“Over the years, I have continued to maintain contact with Loretto. Whenever there has been an assembly in St. Louis, I’ve attended at least some of the meetings. Over the years I’ve been back to Loretto several times to visit – with a friend, with my family, and on a co-membership weekend. I’ve made new contacts and renewed old friendships. Loretto and I have had an enduring if irregular relationship. I want to continue to be a part of this family and to strengthen those bonds which have existed for so many years.” Mary Jones Seemater became a Loretto Co-member on June 10, 1995.  

Mary’s daughter Colleen completed the final chapter of Mary’s biography, writing, “Mary’s granddaughter, Barbara, was born in 1994.  Since Mary retired shortly after Barbara was born, she spent her time, along with Ed, watching Barbara one or two nights per week, teaching her to read, making home-cooked breakfasts for her the mornings after she spent the night, and in general spoiling her only granddaughter.

“Mary’s husband Ed developed Parkinson’s disease about three years before he died in 2017.  She assisted in caring for him at home until his last year when she had knee surgery and he had to go into a nursing home. Those were tough years for her; her favorite trips then were to the Loretto Motherhouse to help relieve the caregiving stress that came from taking care of Ed. Mary developed breast cancer and had a mastectomy in 2018, but bounced back well enough to resume some travels and church life, that is until COVID changed the world in 2019.

“Travel was one of Mary’s favorite things to do. Ed wasn’t much of an adventurer, but her sisters and daughters and granddaughter were. We had a memorable trip to Ireland in 2011, chauffeured all over Ireland by her niece Cathi, who lived there after marrying an Irishman.  In 2018, we had a memorable trip to the Smoky Mountains in Tennessee, a great week of sleeping, eating, coloring and enjoying each other’s company.  On the way home we stopped at the Loretto Motherhouse!

“The last big trip Mary went on was in September of 2019.  She decided you can’t take your money with you so she arranged a big trip on the Rocky Mountaineer train for a journey across the Canadian Rockies from Vancouver to Calgary, with various stops, including the beautiful Lake Louise. Sara, Barbara and Colleen and her friend Eileen went on this trip, in the glass-domed train car on the top of the train. Even though arthritis had been causing pain in her knees and back, she powered through and we had our last big adventure together before COVID hampered travel.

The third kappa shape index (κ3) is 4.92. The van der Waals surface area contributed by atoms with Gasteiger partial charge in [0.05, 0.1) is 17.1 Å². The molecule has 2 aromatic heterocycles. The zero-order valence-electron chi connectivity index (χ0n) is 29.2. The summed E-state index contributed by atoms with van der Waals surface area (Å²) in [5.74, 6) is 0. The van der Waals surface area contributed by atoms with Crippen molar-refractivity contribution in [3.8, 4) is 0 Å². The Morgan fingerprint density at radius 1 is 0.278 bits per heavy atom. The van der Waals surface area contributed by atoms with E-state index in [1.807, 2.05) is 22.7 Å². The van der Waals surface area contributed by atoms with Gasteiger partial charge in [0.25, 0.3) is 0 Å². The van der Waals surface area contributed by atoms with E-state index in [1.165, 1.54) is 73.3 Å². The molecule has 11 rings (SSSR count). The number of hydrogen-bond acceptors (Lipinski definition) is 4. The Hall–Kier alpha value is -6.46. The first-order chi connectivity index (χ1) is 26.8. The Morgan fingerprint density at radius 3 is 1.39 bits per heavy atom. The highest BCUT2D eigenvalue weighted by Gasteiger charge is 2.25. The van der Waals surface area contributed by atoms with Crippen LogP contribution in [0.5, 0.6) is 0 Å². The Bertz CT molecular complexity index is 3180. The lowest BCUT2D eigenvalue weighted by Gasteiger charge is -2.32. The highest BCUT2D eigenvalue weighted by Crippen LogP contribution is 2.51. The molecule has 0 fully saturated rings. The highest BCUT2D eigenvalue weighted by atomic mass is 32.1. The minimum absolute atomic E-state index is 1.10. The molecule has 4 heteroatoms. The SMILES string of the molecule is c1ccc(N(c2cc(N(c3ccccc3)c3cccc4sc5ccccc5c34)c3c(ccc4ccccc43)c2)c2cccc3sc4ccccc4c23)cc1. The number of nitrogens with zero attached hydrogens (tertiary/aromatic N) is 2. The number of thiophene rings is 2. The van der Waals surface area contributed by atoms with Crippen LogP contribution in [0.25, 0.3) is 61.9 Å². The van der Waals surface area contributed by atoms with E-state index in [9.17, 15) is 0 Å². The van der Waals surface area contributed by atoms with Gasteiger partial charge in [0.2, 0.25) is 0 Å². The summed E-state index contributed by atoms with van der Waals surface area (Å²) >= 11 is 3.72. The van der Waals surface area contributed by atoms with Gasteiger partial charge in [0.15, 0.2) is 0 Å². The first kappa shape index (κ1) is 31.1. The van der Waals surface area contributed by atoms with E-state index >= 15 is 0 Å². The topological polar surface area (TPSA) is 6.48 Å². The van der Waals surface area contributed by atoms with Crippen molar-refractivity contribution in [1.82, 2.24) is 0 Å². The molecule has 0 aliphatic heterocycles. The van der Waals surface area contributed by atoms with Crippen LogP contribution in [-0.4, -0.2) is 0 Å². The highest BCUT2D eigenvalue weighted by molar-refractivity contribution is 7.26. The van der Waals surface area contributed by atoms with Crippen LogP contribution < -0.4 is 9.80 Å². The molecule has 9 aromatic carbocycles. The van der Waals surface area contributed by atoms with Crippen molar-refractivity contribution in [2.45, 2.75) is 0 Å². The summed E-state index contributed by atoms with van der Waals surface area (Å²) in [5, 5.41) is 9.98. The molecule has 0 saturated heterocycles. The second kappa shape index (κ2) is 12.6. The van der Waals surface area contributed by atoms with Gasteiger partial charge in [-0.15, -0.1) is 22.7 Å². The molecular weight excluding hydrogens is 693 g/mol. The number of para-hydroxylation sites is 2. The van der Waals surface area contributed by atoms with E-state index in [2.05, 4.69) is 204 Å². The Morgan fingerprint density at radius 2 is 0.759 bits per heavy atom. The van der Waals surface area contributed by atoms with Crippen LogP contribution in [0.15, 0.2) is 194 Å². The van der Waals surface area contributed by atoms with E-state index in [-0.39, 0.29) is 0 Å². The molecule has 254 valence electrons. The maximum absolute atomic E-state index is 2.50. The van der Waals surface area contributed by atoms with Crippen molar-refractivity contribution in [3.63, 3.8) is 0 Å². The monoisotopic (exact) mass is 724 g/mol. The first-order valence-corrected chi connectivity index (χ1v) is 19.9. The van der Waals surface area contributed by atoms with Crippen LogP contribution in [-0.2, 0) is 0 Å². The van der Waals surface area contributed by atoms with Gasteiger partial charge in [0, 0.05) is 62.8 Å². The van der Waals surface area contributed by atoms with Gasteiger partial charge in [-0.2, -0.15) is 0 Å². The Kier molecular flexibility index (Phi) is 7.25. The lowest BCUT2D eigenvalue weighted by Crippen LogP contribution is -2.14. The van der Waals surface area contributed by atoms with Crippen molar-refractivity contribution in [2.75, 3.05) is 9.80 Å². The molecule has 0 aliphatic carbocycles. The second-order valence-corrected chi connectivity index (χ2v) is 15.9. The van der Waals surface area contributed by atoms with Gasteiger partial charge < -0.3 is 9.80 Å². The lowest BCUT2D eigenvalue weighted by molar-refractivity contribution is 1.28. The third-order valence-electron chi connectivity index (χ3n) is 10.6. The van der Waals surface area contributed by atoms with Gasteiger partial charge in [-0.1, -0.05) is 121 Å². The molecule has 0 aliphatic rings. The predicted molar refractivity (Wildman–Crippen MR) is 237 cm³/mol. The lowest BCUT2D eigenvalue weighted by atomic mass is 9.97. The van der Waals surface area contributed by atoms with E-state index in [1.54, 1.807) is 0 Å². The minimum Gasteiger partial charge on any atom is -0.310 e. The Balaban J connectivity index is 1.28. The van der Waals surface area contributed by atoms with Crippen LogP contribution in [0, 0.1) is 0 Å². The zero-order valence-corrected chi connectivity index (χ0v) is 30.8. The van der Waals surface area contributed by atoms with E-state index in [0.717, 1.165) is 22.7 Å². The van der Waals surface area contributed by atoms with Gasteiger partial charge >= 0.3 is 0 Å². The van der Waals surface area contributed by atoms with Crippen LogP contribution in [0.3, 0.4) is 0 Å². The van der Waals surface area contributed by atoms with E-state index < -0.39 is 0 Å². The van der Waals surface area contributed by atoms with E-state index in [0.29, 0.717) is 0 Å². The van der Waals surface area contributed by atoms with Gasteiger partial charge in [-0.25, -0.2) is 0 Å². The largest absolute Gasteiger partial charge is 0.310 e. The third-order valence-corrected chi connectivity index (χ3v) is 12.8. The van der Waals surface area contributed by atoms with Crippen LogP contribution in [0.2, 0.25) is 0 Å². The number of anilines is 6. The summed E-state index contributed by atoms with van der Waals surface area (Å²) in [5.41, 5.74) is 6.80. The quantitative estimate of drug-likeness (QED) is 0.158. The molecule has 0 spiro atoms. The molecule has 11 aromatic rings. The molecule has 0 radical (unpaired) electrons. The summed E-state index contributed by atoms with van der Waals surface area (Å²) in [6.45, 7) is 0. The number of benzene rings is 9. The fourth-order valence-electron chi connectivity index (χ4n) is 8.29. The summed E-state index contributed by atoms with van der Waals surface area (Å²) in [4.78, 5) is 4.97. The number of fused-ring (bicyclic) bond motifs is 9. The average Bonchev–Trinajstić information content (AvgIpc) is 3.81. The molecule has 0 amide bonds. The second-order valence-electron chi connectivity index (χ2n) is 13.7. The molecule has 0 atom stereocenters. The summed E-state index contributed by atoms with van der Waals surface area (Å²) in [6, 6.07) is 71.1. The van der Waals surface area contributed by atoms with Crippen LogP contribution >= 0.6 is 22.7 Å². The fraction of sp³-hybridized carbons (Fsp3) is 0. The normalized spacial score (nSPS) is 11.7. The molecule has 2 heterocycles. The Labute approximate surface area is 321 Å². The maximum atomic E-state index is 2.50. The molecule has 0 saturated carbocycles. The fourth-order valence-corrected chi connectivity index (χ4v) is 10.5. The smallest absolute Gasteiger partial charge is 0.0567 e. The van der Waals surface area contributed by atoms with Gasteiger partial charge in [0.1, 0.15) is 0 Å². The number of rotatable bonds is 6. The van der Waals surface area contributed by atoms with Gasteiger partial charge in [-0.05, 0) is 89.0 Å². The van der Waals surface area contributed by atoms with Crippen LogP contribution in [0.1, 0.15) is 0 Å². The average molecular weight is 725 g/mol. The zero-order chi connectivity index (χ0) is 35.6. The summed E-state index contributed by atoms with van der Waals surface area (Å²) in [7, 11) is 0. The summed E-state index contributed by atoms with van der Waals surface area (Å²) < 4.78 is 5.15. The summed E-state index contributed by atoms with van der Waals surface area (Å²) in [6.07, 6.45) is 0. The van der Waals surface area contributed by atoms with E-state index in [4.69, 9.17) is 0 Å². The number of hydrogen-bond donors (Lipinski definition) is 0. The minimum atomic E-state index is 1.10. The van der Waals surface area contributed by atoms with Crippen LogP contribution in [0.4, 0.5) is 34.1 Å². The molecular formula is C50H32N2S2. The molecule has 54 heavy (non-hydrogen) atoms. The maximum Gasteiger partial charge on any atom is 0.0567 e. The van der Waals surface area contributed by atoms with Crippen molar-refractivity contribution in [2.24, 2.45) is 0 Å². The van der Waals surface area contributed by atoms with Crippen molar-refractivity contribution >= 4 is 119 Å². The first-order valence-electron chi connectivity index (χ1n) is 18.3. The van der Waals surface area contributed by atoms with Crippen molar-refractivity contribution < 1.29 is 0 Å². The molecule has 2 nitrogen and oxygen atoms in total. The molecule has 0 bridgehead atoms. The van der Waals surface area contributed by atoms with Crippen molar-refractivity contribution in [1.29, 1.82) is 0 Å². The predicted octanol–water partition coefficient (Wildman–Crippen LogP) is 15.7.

“During COVID, Mary stayed healthy enough to avoid the virus. She spent a lot of time reading, watching TV, having small family get- togethers instead of larger family gatherings or friend gatherings. Her daughter Colleen got a goldendoodle puppy during COVID, and Mary fell in love with him and actually let him give her puppy kisses. He remained with her at her side as she was in hospice care.”  

Mary died Jan. 8, 2022, in hospice care. She lived a full and good life. She once wrote, “I am Loretto in my heart, as I have been most of my adult life.”  She will be missed by all her family, and by the Loretto Community.


Eleanor Craig SL

Eleanor has been a Sister of Loretto since 1963 and an educator since birth. She graduated from two of Loretto's best known St. Louis institutions, Nerinx Hall High School in 1960, and Webster University in 1967. She taught mathematics at Loretto in Kansas City, where her personal passion for adventure history inspired her to develop and lead treks along the historic Oregon Trail. From 1998 to 2010 she created an award-winning program of outdoor adventure along the Western trails for teens who are visually impaired. Eleanor claims to have conducted more wagon trains to the West than the Mountain Men! From 2012 to 2021, Eleanor led a talented staff of archivists and preservationists at the Loretto Heritage Center on the grounds of the Motherhouse. Now retired, she still serves in the Heritage Center as Loretto Community Historian.

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  1. Avatar Doris Pittman on January 15, 2022 at 2:56 pm

    Thank you very much for allowing us who could not attend Mary Seematter’s funeral in St. Louis. Mary and I were Loretto novitiate classmates, along with a great class of others, and will always be remembered.

    • Avatar Loretto Community on January 18, 2022 at 1:14 pm

      Dear Ms. Pittman,

      Please accept our condolences on the loss of your classmate Mary Seematter. We are so glad you were able to attend her funeral over Zoom.